Un-American Photos, the First Amendment, and Other Ramblings

Un-American Photos, the First Amendment, and Other Ramblings

By some “real” Americans’ standards, this would be an “un-American” photo.

This past weekend, I photographed the ASAA (Alaska School Activities Association) football championship games for the Small School and Large School divisions. I arrived a little late for the first game, where the National Anthem was underway as I arrived at the gate set aside for those with ASAA credentials. I flashed my badge to the woman working the gate – an employee with First National Bank of Alaska, the premiere sponsor for all ASAA state tournaments – and started to proceed in. She told me to stop, that I could not go in because the National Anthem was still ongoing. I told her that I had work to do and kept going, to which she responded, “That’s un-American.”

This on the heels of Sarah Palin’s recent comments suggesting that there are parts of America that are un-American; or Michelle Bachman’s suggestion that the media should investigate possible anti-American members of Congress, a sort of Media Un-American Activities Investigation (ala “I have in my pocket a list of 71 employees in the State Department who are members of the Communist Party” and HUAC) – both absolutely ridiculous suggestions in and of themselves. But more ridiculous is the faux-patriotism exhibited by people who do not know the first thing about the National Anthem or the flag. If it is un-American to take pictures during the National Anthem, then a lot of photojournalists are being unpatriotic while exercising the First Amendment right to freedom of the press. Hey, “real” American lady, how else would you get your patriotic images of flag ceremonies and people honoring the flag during the National Anthem without guys like me taking pictures?  Besides, Title 36, Section 301 of the U.S. Code does not require that people remain immobile during the National Anthem. Rather, it indicates you should remove cover and put your hand over your heart. If you are military in uniform, you are required to salute. It also provides the option of merely standing at attention. From my own military experience – see last paragraph – it was drilled into me that when out of uniform, you are required to stand at attention; not put your hand over your heart.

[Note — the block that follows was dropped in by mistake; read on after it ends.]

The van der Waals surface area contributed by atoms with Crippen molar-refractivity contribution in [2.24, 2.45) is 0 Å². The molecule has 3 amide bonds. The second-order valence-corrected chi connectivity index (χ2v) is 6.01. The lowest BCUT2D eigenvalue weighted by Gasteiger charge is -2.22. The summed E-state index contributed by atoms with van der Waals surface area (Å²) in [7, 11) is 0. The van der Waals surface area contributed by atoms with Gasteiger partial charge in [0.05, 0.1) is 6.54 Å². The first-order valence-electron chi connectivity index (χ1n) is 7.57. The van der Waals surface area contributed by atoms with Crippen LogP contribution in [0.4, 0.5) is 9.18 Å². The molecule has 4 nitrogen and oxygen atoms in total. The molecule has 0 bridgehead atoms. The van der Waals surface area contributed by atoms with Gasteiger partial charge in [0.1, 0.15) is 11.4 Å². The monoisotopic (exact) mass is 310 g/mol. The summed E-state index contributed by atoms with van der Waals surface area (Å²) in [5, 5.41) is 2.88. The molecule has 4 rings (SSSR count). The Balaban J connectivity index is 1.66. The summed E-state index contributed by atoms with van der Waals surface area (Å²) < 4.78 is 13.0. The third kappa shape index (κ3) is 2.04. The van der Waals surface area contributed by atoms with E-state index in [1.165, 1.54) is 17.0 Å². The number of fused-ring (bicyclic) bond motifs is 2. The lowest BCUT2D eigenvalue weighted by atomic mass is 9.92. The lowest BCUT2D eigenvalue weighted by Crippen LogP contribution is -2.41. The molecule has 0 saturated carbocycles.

But that is not where my diatribe ends. The constant disrespect shown for the flag itself since 9-11 warrants mention. For all of these supposed “good” Americans who ran out and bought a flag after 9-11, I have some questions for you. Why did you not own a flag before then? Were you not patriotic before 9-11? Also, why do you continue to fly your flag on your beater truck long after it has been reduced to a faded, shredded rag, in explicit violation of Section 8(e) of the U.S. Flag Code? And how about you retail operators, who don’t know how to hang a flag properly in your stores? When a flag is hanging suspended indoors, the flag field is required to point to the north (Section 7(o)). When hanging on a wall, the star field must be on the upper left corner when viewed from the inside (Section 7(i)). Yet, so many retailers just hang it up there, without any knowledge of how to give it respect. For those of you who display a flag at your home to show your patriotism, did you know that it violates the Flag Code to leave it after sunset if it is not lit properly? Under Section 6(a), it must be “properly illuminated during the hours of darkness.”

And then there is the whole flag lapel pin thing. Once again, the corporate media and right wing talkies gave Barack Obama a hard time for not wearing a flag lapel pin. Gov. Sarah Palin showed how really American she was by wearing a hand-made, beaded flag pin at her V.P. debate that was large enough to kill small animals. Yet what does the Flag Code say about wearing the flag on clothing? First, only the immediate family of a person serving in active duty of the U.S. Armed Forces may wear a service lapel pin of a design and manufacture approved of by the federal government. In addition, Section 8(d) provides the “flag should never be used as wearing apparel.” Finally, Section 8(i) states the “flag should never be used for advertising purposes in any manner whatsoever.” Thus, if you are wearing some sort of flag lapel pin to advertise – often for political purposes – that you are a “true, patriotic American,” but are not wearing one approved of by the federal government to honor a member of your immediate family who serves in the Armed Forces, you are violating the Flag Code. That means you, Sarah.

And what about flag burning? Well, Section 8(k) of the U.S. Flag Code prescribes burning as the preferred method of disposing of a flag in a dignified manner after it has become too worn.

Of course, this only suggests to the lady at the security gate, and all others like her, that you should know what the hell you are talking about when you call someone un-American or proclaiming yourself a patriot. Perhaps you should also know WHO you are talking to as well. For example, if you are calling someone “un-American” who is a natural born citizen, former Boy Scout (including a member of the Order of the Arrow), a recipient of the American Legion Honor Award and decorated Navy veteran (these all describe me), then you really need to think about what it takes to be an American under your standards. Especially when that American is exercising his First Amendment right, a right he has spent time in uniform defending. Have you, lady?

One Response to “Un-American Photos, the First Amendment, and Other Ramblings”

  1. Mark M Says:

    Well said Carl. Perhaps there is something that makes a person a real stickler for convenient rules that reaffirm their views, while ignoring the inconvenient ones. People who quote Leviticus for politcal purposes come to mind.

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